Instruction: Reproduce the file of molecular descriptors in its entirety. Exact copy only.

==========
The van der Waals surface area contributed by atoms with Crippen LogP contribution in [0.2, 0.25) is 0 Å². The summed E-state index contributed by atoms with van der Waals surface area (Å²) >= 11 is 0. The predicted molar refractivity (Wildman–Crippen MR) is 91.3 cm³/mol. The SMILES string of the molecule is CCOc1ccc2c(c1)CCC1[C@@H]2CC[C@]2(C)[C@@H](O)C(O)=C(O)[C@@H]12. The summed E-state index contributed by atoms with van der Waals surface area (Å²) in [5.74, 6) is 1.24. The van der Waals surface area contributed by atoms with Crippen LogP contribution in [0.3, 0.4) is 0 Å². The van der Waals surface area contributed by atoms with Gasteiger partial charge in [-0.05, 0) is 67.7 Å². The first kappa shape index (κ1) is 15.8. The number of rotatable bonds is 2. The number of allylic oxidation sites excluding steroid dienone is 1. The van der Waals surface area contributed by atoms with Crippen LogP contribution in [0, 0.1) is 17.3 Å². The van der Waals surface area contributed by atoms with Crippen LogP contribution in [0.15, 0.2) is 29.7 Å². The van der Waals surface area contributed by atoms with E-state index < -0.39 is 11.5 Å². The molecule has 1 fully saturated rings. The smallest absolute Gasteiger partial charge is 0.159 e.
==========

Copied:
The van der Waals surface area contributed by atoms with Crippen LogP contribution in [0.2, 0.25) is 0 Å². The summed E-state index contributed by atoms with van der Waals surface area (Å²) >= 11 is 0. The predicted molar refractivity (Wildman–Crippen MR) is 91.3 cm³/mol. The SMILES string of the molecule is CCOc1ccc2c(c1)CCC1[C@@H]2CC[C@]2(C)[C@@H](O)C(O)=C(O)[C@@H]12. The summed E-state index contributed by atoms with van der Waals surface area (Å²) in [5.74, 6) is 1.24. The van der Waals surface area contributed by atoms with Crippen LogP contribution in [0.3, 0.4) is 0 Å². The van der Waals surface area contributed by atoms with Gasteiger partial charge in [-0.05, 0) is 67.7 Å². The first kappa shape index (κ1) is 15.8. The number of rotatable bonds is 2. The number of allylic oxidation sites excluding steroid dienone is 1. The van der Waals surface area contributed by atoms with Crippen LogP contribution in [0, 0.1) is 17.3 Å². The van der Waals surface area contributed by atoms with Crippen LogP contribution in [0.15, 0.2) is 29.7 Å². The van der Waals surface area contributed by atoms with E-state index < -0.39 is 11.5 Å². The molecule has 1 fully saturated rings. The smallest absolute Gasteiger partial charge is 0.159 e.